Guest blog by Joanie Simon
General Manager at Copperstate Restaurant Technologies
I spend a lot of time in restaurants. I dine out frequently, but more often, I am behind the scenes, in the “BOH” (Back of House), helping restaurants solve their business problems. Great food is important, but effective management is paramount. A fantastic steak is only enjoyable if it is cooked to your liking, with the sides you requested, is attractively garnished, and is delivered by a friendly server. Every one of those elements can only be achieved if the people running the place know how to orchestrate a positive dining experience.
So many things can go wrong. The oven could be on the fritz and burn the steak. The chef could be distracted by a personal problem and over-salt the potatoes. It might be the server’s first night on the job, and she might be completely overwhelmed by the number of tables she has been assigned, delaying the order-taking process.
The same can be said for most small businesses. For my business, a programmer could incorrectly program the price for a bottle of champagne, resulting in losses to the restaurant when that item is purchased. My accounts receivable team member could attempt to collect the wrong amount, infuriating the customer. A salesperson could overpromise on a delivery timeline. Just like the restaurants we serve, we do everything we can to ensure our customers are happy. We want them to return and to tell their friends about us.
The most successful restaurants have all figured out the secret to a positive customer experience. Granted, they all have their own styles, attitudes and ways of doing business. But, they all share one unifying thread: they demand effective communication at all levels. If a cook doesn’t let another cook know he is stepping behind him, a collision could happen, and your dinner could end up on the floor. If the host fails to inform the server that the table she just seated is a VIP, and she always orders a glass of pinot noir, the guest will not have the superior treatment they expect. Likewise, in my business, if the salesperson does not inform the implementation team about the customer’s requirements, we can end up with a customer unwilling to refer our company in the future based on their dissatisfaction.
The impact of communicating the smallest details can exponentially impact your business. The best restaurants know this and have technology to manage the details. For example, CityEats provides restaurants with a table management system that tracks customer preferences. Every time Mr. Jones dines at his favorite restaurant, the host can communicate to the server that he always sits at the table by the fireplace, likes to start with a dirty martini with two olives, and is a vegetarian. Diners’ tastes and demands are at an all-time high, and they are able to publicly share their thoughts about their experiences on a myriad of online review sites. Has your business ever been affected by an online review? Do you know what people are saying about your business? If your team can effectively communicate to meet customers’ needs, chances are, there are some good reviews about you. If you can dial into the intricate details of what your customers require and who they are, and they feel like you care, they will be raving fans.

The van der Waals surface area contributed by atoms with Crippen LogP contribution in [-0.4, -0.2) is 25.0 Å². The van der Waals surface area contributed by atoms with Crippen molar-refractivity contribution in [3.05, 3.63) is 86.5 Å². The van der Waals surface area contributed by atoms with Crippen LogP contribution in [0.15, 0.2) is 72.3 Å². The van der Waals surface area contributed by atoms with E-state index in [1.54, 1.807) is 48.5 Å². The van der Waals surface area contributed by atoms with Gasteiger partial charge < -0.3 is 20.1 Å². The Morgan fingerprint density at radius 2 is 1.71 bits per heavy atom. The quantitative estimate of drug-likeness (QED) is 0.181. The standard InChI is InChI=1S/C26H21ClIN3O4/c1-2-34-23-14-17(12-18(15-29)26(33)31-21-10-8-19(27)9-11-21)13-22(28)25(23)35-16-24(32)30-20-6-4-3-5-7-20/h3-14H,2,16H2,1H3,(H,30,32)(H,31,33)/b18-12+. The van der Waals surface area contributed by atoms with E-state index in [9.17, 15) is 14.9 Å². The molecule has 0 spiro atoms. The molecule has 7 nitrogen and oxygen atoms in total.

How do you communicate within your business to meet these high standards? I leverage new technology as much as possible. There are so many fantastic cloud-based resources, such as CX cloud storage for business, that have revolutionized how teams communicate and collaborate in real time. If you do not currently have a solution to manage all of your customer information, do some research, talk to industry contacts, and consult with other businesses comparable to yours. Investing your time in finding a product that fits will pay dividends in happy customers.
If you already have a great technology resource for internal communication, learn all you can about it, and leverage it to its maximum capacity. Next, teach your team how to do the same, and maintain standards to keep the system running smoothly. Unfortunately, these same great resources can be a liability if they are not properly maintained. I created a best practices handbook for our systems, and everyone in the company is charged with maintaining the standards. We also take time each month to discuss changes that need to be made to the standards as we continue to delve deeper into the software.
We are only as good as the information that we maintain about our customers. The more accurate the details, the happier the customers, and the more we add to our bottom line.
Joanie Simon is the General Manager at Copperstate Restaurant Technologies, providing technology solutions to maximize a restaurant’s bottom line. Specializing in Point-of-Sale, gift and loyalty programs, digital marketing and in-store signage, Copperstate is also partnered with The Food Network to bring you CityEats.com. CityEats is the place to book the hottest tables in town.